Request for feedback on the API of my GUI Library

I'm currently working on a Rust GUI library that I believe has various strengths, however one part that I'm a bit less sure about is my API for the users of my library. I have a working (albeit very basic) GUI library right now, and a sample/test application written in it. Below is the source code to this sample application -- I'm hoping to get feedback on the API that it shows. I hope that how it will be extended later for more features is clear. Note that the names of some types, modules, etc. are renamed as if the library was called "mygui" to make it less likely that I'll find the real name taken when I go to register a domain, get names, etc. As is likely very clear from this code, the library is in a very early state right now -- although I think that this is the right time to get feedback like this because now the cost of making significant changes is much lower than in a more fleshed out library.

Before the code, here's a demo of what the program looks like running. Please excuse the poor FPS and gif dithering (I wanted to keep the file size small and the forum sofrtware wouldn't let me upload a proper video file even though the file is actually smaller than the gid -- the GUI is perfectly capable of running at well over 60Hz without dithering artifacts -- this video is here just to show what the program does).


And now, the code:


use mygui_core::event::{SystemEvent, UserEvent, UserEvents};
use mygui_core::mygui_static::init_mygui;
use mygui_core::theme::Theme;
use mygui_core::Widget;
use mygui_desktop::Window;
use mygui_proc::{view, Widget}; //not part of mygui_core because technically one could use the library without it so it's best if it's an optional dependency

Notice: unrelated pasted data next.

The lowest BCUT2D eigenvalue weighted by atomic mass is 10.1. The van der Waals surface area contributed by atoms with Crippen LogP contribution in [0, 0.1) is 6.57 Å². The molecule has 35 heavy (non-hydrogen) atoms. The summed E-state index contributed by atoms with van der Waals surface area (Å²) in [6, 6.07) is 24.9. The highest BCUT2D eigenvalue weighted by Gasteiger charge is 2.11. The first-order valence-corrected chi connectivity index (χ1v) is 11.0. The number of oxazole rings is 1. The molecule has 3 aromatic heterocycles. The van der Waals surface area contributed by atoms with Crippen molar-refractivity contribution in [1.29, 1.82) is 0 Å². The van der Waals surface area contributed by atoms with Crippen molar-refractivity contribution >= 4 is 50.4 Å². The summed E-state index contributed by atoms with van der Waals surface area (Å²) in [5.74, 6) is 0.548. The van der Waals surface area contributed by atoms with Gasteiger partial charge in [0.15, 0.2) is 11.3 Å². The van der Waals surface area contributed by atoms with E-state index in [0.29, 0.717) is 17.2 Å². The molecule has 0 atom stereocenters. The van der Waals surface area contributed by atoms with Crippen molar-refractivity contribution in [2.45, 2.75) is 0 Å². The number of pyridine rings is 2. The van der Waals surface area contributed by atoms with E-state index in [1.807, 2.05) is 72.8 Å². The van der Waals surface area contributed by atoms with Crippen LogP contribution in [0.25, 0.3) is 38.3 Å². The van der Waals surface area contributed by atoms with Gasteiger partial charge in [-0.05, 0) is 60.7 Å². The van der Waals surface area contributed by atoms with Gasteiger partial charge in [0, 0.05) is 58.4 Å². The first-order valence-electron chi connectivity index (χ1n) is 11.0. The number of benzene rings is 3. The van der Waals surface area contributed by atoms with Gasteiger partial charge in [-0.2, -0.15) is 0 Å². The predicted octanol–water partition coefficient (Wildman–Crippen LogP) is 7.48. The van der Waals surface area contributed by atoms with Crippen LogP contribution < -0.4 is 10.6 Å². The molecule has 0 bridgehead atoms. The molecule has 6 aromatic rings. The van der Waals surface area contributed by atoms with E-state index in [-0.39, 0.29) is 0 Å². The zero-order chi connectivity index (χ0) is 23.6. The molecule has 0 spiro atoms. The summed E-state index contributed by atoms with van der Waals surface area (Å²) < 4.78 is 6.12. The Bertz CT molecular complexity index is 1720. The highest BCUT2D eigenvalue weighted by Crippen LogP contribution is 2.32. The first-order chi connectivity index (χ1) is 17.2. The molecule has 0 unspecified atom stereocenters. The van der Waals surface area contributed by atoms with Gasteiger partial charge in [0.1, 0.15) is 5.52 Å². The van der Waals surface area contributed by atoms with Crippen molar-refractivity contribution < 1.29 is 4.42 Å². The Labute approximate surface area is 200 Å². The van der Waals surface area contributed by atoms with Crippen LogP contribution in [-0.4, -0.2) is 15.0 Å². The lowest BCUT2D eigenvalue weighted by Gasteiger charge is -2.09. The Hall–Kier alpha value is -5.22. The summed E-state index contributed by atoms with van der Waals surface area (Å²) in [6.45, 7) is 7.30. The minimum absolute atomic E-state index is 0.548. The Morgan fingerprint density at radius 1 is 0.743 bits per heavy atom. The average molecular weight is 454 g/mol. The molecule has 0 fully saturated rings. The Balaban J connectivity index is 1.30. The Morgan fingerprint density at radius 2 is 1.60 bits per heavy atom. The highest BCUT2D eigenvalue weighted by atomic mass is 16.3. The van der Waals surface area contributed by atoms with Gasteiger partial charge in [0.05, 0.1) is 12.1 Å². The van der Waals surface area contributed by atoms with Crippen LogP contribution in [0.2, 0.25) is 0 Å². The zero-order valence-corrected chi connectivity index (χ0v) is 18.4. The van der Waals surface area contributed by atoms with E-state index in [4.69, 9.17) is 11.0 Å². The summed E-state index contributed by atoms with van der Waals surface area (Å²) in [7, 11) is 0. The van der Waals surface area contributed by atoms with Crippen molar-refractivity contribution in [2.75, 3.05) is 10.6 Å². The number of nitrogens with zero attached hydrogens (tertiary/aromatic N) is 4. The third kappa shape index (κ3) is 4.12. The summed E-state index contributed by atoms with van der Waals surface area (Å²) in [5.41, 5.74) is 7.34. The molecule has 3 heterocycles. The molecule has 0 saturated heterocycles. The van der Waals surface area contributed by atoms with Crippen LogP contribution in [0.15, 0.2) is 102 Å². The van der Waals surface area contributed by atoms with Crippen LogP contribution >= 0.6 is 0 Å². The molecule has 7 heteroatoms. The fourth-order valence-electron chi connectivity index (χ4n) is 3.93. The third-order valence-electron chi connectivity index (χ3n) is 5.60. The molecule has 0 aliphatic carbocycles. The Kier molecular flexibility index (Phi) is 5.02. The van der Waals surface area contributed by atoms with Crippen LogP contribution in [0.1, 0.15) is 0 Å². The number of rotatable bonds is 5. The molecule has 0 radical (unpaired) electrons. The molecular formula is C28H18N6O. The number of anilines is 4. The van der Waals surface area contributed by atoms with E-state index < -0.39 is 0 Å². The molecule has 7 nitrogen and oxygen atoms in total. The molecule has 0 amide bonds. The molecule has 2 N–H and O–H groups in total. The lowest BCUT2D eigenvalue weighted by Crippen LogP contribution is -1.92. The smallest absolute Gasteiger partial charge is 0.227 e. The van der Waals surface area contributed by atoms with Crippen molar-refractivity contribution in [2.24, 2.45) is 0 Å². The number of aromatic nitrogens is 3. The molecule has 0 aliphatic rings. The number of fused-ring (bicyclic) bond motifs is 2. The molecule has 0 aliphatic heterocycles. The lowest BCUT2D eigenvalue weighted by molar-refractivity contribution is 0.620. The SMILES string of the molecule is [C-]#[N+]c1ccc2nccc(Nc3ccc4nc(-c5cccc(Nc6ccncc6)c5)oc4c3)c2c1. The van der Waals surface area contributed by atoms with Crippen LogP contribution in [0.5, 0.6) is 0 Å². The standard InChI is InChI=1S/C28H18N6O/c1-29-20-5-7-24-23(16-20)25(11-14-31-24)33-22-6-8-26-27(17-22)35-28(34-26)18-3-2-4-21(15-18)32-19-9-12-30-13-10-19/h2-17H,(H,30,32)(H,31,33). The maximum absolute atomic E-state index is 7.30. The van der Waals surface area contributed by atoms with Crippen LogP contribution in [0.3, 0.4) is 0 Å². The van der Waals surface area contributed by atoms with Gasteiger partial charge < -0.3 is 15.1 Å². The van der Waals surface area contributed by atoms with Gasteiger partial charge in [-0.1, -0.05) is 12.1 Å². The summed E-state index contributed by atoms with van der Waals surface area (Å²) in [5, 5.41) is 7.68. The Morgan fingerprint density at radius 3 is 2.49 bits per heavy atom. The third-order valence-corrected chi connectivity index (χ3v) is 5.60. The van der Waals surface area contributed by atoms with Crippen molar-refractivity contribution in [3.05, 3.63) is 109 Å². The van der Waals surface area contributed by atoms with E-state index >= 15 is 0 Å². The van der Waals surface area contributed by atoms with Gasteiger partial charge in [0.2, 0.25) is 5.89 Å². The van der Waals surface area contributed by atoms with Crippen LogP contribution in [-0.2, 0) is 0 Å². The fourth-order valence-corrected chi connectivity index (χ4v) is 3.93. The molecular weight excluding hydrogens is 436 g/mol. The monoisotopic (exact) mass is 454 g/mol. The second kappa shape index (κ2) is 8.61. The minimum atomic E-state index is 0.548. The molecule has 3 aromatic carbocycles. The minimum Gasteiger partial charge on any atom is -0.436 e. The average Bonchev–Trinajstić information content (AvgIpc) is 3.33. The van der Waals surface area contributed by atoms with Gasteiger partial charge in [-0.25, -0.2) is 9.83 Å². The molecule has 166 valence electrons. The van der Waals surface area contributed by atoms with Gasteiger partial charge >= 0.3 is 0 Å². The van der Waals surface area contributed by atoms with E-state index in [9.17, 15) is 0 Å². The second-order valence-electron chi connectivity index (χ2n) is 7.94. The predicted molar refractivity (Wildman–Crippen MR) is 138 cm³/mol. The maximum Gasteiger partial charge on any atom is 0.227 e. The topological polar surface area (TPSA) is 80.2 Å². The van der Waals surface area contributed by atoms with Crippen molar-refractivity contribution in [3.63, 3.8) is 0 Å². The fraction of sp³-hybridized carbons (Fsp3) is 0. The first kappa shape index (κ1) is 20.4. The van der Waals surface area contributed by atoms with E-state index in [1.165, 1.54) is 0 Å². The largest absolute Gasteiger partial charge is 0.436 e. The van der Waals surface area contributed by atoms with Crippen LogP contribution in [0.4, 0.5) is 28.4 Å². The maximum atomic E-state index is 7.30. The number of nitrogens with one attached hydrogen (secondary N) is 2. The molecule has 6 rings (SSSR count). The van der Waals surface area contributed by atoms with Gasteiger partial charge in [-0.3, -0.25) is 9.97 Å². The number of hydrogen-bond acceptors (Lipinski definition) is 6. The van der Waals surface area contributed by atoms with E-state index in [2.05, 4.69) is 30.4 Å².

use mygui_widgets::Label; //same reason as mygui_proc for not being in the core library

//When an event takes place (e.g. a button press) callbacks are implemented via events that simply describe what happened and don't implement the handling themself
#[derive(Copy, Clone)]
struct CounterEvent {
    delta: i64,

impl CounterEvent {
    pub fn new(delta: i64) -> Self {
        CounterEvent { delta }

//This tags a type as an event for said callbacks, and UserEvent has an impl on it for downcasting which will be useful later
impl UserEvent for CounterEvent {}

//The model for how to encapsulate functional chunks of widgets together is to create one's own widget
//there's a Widget trait that's implemented for every widget
struct CounterWidget {
    id: Option<String>, //every widget must have an ID, no good way to automate this for users (see
    delegate: Box<dyn Widget>, //the derived Widget implementation delegates most things to a delegate, think of this kindof like extending this widget
    count: i64, //our widget has some of its own application state

impl CounterWidget {
    pub fn new(id: Option<String>) -> Self {
        Self {
            id: id.into(),
            delegate: view!("src/view.xml"), //view! macro evaluates to an expression that builds, as efficiently as possible, a widget tree from the specified xml file
            count: 0,

    //here is the event handling that was talked about earlier -- this function is called by the derived Widget implementation
    //I'd like to make this part a bit cleaner to allow users to not muck around with event lists, etc. but I'm unsure how
    fn process_event(&mut self, event: Box<dyn UserEvent>) -> UserEvents { //UserEvents is a type that is a thin wrapper around Vec<Box<dyn UserEvent>>
        match event.downcast::<CounterEvent>() {
            Ok(event) => { //handle events that are ours
                self.count +=;
                    .find_mut_downcast::<Label>("counter-label") //panics if the widget ID is invalid or for a different type, non-panicking versions exist
                    .set_text(format!("{}", self.count));
                UserEvents::new() //return an empty user events list as we're not passing any events to the parent of this widget
            Err(original) => { //pass along any even that isn't ours
                let mut events = UserEvents::new();

fn main() {
    init_mygui(Theme::mygui_light()); //initialize theme stored in a static once cell, as it is needed all over the code